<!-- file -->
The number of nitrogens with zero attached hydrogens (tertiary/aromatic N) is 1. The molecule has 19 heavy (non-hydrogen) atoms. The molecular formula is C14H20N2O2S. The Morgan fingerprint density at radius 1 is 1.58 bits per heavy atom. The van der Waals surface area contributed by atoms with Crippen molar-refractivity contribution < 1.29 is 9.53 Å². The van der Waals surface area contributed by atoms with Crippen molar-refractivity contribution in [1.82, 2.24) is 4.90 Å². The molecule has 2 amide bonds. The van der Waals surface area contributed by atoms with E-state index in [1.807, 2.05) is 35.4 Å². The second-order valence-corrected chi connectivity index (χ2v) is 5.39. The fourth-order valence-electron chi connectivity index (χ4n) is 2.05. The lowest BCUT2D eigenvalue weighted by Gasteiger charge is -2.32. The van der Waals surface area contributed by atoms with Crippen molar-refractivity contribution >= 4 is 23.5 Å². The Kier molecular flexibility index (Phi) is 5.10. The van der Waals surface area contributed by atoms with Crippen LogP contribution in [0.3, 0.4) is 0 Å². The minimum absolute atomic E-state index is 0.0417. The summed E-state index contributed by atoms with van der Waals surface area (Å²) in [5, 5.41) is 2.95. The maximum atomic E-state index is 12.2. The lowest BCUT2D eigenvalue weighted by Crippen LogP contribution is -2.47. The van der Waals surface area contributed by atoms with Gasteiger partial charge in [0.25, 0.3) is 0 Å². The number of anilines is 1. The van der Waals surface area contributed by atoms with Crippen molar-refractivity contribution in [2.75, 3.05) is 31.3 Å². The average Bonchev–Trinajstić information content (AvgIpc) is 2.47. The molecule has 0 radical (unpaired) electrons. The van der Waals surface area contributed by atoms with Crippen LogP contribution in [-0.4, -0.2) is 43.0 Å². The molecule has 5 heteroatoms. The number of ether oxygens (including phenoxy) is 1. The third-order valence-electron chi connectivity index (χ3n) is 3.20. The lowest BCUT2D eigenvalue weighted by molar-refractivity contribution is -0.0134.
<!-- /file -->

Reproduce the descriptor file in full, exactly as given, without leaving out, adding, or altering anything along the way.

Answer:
The number of nitrogens with zero attached hydrogens (tertiary/aromatic N) is 1. The molecule has 19 heavy (non-hydrogen) atoms. The molecular formula is C14H20N2O2S. The Morgan fingerprint density at radius 1 is 1.58 bits per heavy atom. The van der Waals surface area contributed by atoms with Crippen molar-refractivity contribution < 1.29 is 9.53 Å². The van der Waals surface area contributed by atoms with Crippen molar-refractivity contribution in [1.82, 2.24) is 4.90 Å². The molecule has 2 amide bonds. The van der Waals surface area contributed by atoms with E-state index in [1.807, 2.05) is 35.4 Å². The second-order valence-corrected chi connectivity index (χ2v) is 5.39. The fourth-order valence-electron chi connectivity index (χ4n) is 2.05. The lowest BCUT2D eigenvalue weighted by Gasteiger charge is -2.32. The van der Waals surface area contributed by atoms with Crippen molar-refractivity contribution >= 4 is 23.5 Å². The Kier molecular flexibility index (Phi) is 5.10. The van der Waals surface area contributed by atoms with Crippen LogP contribution in [0.3, 0.4) is 0 Å². The minimum absolute atomic E-state index is 0.0417. The summed E-state index contributed by atoms with van der Waals surface area (Å²) in [5, 5.41) is 2.95. The maximum atomic E-state index is 12.2. The lowest BCUT2D eigenvalue weighted by Crippen LogP contribution is -2.47. The van der Waals surface area contributed by atoms with Gasteiger partial charge in [0.25, 0.3) is 0 Å². The number of anilines is 1. The van der Waals surface area contributed by atoms with Crippen molar-refractivity contribution in [2.75, 3.05) is 31.3 Å². The average Bonchev–Trinajstić information content (AvgIpc) is 2.47. The molecule has 0 radical (unpaired) electrons. The van der Waals surface area contributed by atoms with Crippen LogP contribution in [-0.4, -0.2) is 43.0 Å². The molecule has 5 heteroatoms. The number of ether oxygens (including phenoxy) is 1. The third-order valence-electron chi connectivity index (χ3n) is 3.20. The lowest BCUT2D eigenvalue weighted by molar-refractivity contribution is -0.0134.